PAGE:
Angelica Shirley Carpenter’s Born Criminal skillfully fills in the history of an activist erased from history.
While nineteenth-century women’s suffrage movements often saw elite white women fighting for their rights and no one else’s, key members of the movement were fairly intersectional. Matilda Joslyn Gage, the subject of Born Criminal, was one such leader.
Gage grew up in a stop on the Underground Railroad, coming into contact with slaves, abolitionists, and radicals from a young age. This experience shaped her, and allowed her to develop a more inclusive worldview than some of her contemporaries. Susan B. Anthony, whom history credits for being a pioneer of women’s rights, had notoriously racist and classist views; Gage, who is barely recognized in textbooks and other nonfiction material, pushed for the rights of all women.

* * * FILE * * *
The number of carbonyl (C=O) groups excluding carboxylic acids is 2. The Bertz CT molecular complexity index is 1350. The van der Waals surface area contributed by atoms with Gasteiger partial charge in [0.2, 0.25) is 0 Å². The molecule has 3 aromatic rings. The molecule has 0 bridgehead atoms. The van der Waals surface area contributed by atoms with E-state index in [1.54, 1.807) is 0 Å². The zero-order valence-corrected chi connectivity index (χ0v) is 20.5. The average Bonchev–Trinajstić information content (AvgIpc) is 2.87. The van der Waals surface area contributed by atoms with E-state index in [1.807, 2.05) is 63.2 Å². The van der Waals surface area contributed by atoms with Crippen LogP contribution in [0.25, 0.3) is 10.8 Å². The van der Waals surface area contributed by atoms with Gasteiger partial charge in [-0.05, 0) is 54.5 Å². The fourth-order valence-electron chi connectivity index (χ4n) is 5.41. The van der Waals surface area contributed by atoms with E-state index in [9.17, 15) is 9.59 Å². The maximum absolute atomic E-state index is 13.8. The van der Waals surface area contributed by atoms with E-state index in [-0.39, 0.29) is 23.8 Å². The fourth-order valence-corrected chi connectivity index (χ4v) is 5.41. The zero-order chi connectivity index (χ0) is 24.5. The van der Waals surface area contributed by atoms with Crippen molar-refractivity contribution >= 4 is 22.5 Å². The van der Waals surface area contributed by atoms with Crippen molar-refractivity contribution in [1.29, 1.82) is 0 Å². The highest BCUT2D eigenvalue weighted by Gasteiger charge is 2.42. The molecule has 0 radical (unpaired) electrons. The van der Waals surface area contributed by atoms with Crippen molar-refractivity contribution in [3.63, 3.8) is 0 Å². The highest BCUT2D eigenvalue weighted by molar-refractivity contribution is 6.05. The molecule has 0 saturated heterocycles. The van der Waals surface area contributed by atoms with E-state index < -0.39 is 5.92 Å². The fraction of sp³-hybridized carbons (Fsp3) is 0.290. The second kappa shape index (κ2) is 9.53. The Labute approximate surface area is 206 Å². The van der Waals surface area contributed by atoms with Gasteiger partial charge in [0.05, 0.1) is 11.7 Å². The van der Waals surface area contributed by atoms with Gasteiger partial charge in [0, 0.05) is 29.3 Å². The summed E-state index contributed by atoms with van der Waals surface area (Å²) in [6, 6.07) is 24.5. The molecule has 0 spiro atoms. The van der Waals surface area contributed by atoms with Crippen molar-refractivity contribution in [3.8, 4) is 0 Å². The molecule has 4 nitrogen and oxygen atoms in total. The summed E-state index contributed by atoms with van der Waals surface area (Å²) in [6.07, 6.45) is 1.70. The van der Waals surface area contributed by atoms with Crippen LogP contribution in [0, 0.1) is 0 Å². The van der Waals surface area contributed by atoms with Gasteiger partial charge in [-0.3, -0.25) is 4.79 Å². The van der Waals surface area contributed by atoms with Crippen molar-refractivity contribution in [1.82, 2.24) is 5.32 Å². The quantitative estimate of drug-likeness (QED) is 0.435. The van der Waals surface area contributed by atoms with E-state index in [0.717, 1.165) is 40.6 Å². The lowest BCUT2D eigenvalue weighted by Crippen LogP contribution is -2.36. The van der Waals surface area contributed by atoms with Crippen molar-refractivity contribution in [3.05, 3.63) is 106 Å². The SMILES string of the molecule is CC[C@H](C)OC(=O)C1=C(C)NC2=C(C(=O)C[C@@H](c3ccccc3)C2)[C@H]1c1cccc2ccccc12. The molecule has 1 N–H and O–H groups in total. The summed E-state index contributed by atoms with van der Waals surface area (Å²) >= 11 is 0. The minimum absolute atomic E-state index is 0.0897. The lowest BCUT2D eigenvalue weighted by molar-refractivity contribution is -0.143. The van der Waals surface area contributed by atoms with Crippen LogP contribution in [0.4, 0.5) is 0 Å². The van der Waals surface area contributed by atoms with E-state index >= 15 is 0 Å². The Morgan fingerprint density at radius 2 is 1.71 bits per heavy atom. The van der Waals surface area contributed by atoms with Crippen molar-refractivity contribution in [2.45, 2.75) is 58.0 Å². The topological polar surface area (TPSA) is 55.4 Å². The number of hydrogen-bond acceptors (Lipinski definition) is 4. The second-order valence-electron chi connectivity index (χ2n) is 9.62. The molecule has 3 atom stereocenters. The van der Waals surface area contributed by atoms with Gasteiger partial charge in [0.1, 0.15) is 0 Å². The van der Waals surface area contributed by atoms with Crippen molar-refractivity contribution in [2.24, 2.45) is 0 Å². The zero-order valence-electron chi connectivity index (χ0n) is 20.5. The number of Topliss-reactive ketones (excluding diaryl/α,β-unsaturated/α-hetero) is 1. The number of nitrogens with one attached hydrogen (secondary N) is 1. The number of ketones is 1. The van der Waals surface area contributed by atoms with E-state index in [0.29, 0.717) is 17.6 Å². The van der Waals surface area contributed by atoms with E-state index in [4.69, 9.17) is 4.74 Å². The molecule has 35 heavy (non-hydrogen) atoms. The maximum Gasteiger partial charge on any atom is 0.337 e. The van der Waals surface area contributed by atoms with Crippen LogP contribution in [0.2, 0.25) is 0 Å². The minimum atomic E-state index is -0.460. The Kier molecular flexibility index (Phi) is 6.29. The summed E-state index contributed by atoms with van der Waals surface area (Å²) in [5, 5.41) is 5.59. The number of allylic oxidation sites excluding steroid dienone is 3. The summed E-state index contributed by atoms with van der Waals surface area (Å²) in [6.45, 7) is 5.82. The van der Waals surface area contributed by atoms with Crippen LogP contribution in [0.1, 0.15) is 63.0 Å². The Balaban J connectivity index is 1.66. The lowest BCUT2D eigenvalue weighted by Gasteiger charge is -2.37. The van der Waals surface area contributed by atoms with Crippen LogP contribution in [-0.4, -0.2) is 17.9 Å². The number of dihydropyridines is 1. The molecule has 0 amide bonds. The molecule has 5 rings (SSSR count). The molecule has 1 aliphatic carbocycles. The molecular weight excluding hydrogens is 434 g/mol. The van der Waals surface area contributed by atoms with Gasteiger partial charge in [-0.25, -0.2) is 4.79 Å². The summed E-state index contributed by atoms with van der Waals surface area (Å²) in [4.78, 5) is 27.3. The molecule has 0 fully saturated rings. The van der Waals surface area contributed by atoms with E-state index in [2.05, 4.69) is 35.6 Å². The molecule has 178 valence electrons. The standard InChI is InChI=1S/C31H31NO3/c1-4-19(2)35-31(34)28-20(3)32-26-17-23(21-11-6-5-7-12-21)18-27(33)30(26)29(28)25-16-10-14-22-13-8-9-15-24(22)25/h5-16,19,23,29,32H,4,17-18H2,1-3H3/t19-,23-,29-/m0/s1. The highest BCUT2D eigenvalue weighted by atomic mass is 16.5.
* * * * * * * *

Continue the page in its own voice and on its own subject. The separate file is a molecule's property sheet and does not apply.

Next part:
Born Criminal tracks Gage’s life from childhood to death, illuminating the incredible work she did. This includes writing seminal texts on women’s rights, leading conventions, and heading organizations. Meant for readers of many ages, the book develops a tangible portrait of the 1800s, of women’s roles during that time, and of Gage herself. Photographs and illustrations add to the realization of the heroine and her time. Some nuance is lost in blanket claims, such as that women gained the right to vote in 1920, although that right was not yet secured for women of color.
Carpenter’s book is a strong reminder that history is written by the victors. Born Criminal is an inspirational portrait of a woman who never gave up the fight for equality; her message could not be more timely or more necessary.
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